Towards an anthropology of the European Union : insights from Greece
Title: Towards an anthropology of the European Union : insights from Greece
Citation: Armando SALVATORE, Oliver SCHMIDTKE and Hans-Jorg TRENZ (eds), Rethinking the public sphere through transnationalizing processes : Europe and beyond, Houndmills ; Basingstoke ; Hampshire : Palgrave Macmillan, 2013, Palgrave studies in European political sociology, pp. 168-187
Series/Number: [Global Governance Programme]; [Cultural Pluralism]
This chapter studies qualitatively the links between the hard and the soft aspects of the European integration process. It thus approaches European integration from a social anthropological perspective: to look at how individual citizens from different social, economic and political backgrounds perceive the European integration process, how they relate to it (if at all), and how they feel it is relevant (if at all) for their everyday lives and their own sense of individual and collective identity. The study concentrates on the case of Greece analysing the views of Greek citizens and residents in relation to two major contestations that have occurred during the last decade (2000-10). In particular, we look into the field of education and the Bologna process and related tertiary education reform efforts (in 2008-09); and the media and political crisis (in 2006-07) provoked by a sixth grade history textbook that was eventually withdrawn from schools by the then Conservative government. The chapter is organised into three parts. While the first part is introductory, part two presents the corpus of data analysed and our methodology. Part three presents our findings organised along the two broader topics: 1) education reform and the Bologna process; 2) history in general and with special reference to education. Having outlined the interviewees views and the ways that they critically engaged with these two issues, Part four focuses on the way they perceive themselves as being anchored in Greece as well as within the EU (and Europe). The concluding section summarises our findings by deciphering the way people in Greece ‘experience’ on the one hand Europe as related with their domestic arena and on the other their national identity as related with Europe.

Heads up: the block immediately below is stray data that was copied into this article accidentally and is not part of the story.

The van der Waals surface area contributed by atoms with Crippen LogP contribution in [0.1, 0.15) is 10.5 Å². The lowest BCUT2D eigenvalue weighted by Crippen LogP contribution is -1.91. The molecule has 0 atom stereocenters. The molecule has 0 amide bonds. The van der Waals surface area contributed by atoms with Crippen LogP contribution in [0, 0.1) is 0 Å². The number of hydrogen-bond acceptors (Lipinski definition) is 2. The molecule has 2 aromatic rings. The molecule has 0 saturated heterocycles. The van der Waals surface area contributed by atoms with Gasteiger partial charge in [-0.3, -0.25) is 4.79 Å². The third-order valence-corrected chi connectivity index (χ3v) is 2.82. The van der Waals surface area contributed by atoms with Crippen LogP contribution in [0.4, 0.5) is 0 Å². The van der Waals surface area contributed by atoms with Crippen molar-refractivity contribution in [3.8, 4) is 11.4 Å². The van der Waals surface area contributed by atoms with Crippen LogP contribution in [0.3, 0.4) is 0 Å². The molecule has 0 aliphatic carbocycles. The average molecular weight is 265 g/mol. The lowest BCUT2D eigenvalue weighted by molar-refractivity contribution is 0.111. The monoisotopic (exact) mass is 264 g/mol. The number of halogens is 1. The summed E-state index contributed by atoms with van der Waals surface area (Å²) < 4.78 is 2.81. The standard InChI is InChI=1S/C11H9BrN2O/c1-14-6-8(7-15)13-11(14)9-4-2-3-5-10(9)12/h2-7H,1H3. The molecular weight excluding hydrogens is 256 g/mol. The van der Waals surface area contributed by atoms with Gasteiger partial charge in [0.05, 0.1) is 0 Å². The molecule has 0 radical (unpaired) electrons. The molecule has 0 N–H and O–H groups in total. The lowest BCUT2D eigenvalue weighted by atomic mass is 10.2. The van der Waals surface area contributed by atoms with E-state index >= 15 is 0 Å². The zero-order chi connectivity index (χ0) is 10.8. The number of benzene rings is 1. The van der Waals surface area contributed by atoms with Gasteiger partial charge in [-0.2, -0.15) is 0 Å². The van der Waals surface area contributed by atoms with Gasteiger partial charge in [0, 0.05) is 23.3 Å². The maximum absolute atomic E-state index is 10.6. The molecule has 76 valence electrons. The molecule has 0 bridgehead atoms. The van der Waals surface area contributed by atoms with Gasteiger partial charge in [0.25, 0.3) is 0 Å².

Files in this item
There are no files associated with this item.